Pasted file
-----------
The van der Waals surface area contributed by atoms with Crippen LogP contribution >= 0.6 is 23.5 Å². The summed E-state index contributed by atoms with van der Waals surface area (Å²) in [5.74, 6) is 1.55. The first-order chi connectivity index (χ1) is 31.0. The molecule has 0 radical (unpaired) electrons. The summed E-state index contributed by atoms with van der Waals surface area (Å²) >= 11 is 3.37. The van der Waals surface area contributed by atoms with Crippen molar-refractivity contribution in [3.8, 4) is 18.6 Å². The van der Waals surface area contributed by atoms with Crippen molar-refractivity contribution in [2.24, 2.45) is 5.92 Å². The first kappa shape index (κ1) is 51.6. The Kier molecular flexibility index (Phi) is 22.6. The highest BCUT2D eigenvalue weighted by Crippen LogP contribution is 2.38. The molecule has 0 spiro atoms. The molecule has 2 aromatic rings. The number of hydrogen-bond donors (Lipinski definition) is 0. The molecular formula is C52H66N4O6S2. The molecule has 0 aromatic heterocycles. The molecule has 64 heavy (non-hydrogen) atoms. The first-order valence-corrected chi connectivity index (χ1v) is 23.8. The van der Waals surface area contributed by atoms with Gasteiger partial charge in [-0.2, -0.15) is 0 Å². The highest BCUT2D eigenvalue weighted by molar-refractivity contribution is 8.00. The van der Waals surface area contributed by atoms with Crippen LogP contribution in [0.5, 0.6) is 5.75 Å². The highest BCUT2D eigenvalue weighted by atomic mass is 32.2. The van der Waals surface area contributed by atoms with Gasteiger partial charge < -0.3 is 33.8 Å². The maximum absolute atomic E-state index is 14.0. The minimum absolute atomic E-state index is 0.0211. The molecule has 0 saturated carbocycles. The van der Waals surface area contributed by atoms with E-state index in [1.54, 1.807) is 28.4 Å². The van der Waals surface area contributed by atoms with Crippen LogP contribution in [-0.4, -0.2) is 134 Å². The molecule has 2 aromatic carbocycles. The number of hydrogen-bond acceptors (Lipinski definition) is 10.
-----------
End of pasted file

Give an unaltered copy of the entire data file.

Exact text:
The van der Waals surface area contributed by atoms with Crippen LogP contribution >= 0.6 is 23.5 Å². The summed E-state index contributed by atoms with van der Waals surface area (Å²) in [5.74, 6) is 1.55. The first-order chi connectivity index (χ1) is 31.0. The molecule has 0 radical (unpaired) electrons. The summed E-state index contributed by atoms with van der Waals surface area (Å²) >= 11 is 3.37. The van der Waals surface area contributed by atoms with Crippen molar-refractivity contribution in [3.8, 4) is 18.6 Å². The van der Waals surface area contributed by atoms with Crippen molar-refractivity contribution in [2.24, 2.45) is 5.92 Å². The first kappa shape index (κ1) is 51.6. The Kier molecular flexibility index (Phi) is 22.6. The highest BCUT2D eigenvalue weighted by Crippen LogP contribution is 2.38. The molecule has 0 spiro atoms. The molecule has 2 aromatic rings. The number of hydrogen-bond donors (Lipinski definition) is 0. The molecular formula is C52H66N4O6S2. The molecule has 0 aromatic heterocycles. The molecule has 64 heavy (non-hydrogen) atoms. The first-order valence-corrected chi connectivity index (χ1v) is 23.8. The van der Waals surface area contributed by atoms with Gasteiger partial charge in [-0.2, -0.15) is 0 Å². The highest BCUT2D eigenvalue weighted by molar-refractivity contribution is 8.00. The van der Waals surface area contributed by atoms with Crippen LogP contribution in [0.5, 0.6) is 5.75 Å². The highest BCUT2D eigenvalue weighted by atomic mass is 32.2. The van der Waals surface area contributed by atoms with Gasteiger partial charge < -0.3 is 33.8 Å². The maximum absolute atomic E-state index is 14.0. The minimum absolute atomic E-state index is 0.0211. The molecule has 0 saturated carbocycles. The van der Waals surface area contributed by atoms with E-state index in [1.54, 1.807) is 28.4 Å². The van der Waals surface area contributed by atoms with Crippen LogP contribution in [-0.4, -0.2) is 134 Å². The molecule has 2 aromatic carbocycles. The number of hydrogen-bond acceptors (Lipinski definition) is 10.